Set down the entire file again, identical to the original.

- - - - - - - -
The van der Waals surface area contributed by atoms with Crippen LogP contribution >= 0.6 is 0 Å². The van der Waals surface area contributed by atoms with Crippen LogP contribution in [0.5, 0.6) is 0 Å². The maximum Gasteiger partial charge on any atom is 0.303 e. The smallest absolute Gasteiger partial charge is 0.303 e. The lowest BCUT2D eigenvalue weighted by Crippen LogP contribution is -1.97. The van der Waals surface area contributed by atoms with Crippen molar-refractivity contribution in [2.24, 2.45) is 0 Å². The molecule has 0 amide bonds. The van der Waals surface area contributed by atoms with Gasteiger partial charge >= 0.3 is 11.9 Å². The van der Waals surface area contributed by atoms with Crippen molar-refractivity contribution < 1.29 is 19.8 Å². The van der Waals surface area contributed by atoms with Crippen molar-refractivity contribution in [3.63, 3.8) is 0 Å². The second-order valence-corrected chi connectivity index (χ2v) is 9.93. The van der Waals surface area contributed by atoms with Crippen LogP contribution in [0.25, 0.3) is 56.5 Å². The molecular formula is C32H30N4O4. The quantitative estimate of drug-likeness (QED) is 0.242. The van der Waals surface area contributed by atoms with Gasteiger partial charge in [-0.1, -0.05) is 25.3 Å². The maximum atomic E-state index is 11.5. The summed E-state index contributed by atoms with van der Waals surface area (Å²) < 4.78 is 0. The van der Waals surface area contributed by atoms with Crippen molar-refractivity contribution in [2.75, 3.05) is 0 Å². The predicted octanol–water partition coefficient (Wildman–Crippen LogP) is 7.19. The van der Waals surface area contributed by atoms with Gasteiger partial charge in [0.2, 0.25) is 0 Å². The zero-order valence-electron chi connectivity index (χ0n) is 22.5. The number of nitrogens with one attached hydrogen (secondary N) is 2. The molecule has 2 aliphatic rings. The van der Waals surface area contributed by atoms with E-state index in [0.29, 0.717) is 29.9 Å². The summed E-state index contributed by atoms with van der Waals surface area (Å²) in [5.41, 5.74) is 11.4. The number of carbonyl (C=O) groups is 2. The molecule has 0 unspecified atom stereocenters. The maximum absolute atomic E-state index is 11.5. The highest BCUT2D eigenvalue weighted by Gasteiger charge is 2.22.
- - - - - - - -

The van der Waals surface area contributed by atoms with Crippen LogP contribution >= 0.6 is 0 Å². The van der Waals surface area contributed by atoms with Crippen LogP contribution in [0.5, 0.6) is 0 Å². The maximum Gasteiger partial charge on any atom is 0.303 e. The smallest absolute Gasteiger partial charge is 0.303 e. The lowest BCUT2D eigenvalue weighted by Crippen LogP contribution is -1.97. The van der Waals surface area contributed by atoms with Crippen molar-refractivity contribution in [2.24, 2.45) is 0 Å². The molecule has 0 amide bonds. The van der Waals surface area contributed by atoms with Gasteiger partial charge >= 0.3 is 11.9 Å². The van der Waals surface area contributed by atoms with Crippen molar-refractivity contribution < 1.29 is 19.8 Å². The van der Waals surface area contributed by atoms with Crippen molar-refractivity contribution in [3.63, 3.8) is 0 Å². The second-order valence-corrected chi connectivity index (χ2v) is 9.93. The van der Waals surface area contributed by atoms with Crippen LogP contribution in [0.25, 0.3) is 56.5 Å². The molecular formula is C32H30N4O4. The quantitative estimate of drug-likeness (QED) is 0.242. The van der Waals surface area contributed by atoms with Gasteiger partial charge in [-0.1, -0.05) is 25.3 Å². The maximum atomic E-state index is 11.5. The summed E-state index contributed by atoms with van der Waals surface area (Å²) < 4.78 is 0. The van der Waals surface area contributed by atoms with Crippen molar-refractivity contribution in [2.75, 3.05) is 0 Å². The predicted octanol–water partition coefficient (Wildman–Crippen LogP) is 7.19. The van der Waals surface area contributed by atoms with Gasteiger partial charge in [0.2, 0.25) is 0 Å². The zero-order valence-electron chi connectivity index (χ0n) is 22.5. The number of nitrogens with one attached hydrogen (secondary N) is 2. The molecule has 2 aliphatic rings. The van der Waals surface area contributed by atoms with E-state index in [0.29, 0.717) is 29.9 Å². The summed E-state index contributed by atoms with van der Waals surface area (Å²) in [5.41, 5.74) is 11.4. The number of carbonyl (C=O) groups is 2. The molecule has 0 unspecified atom stereocenters. The maximum absolute atomic E-state index is 11.5. The highest BCUT2D eigenvalue weighted by Gasteiger charge is 2.22.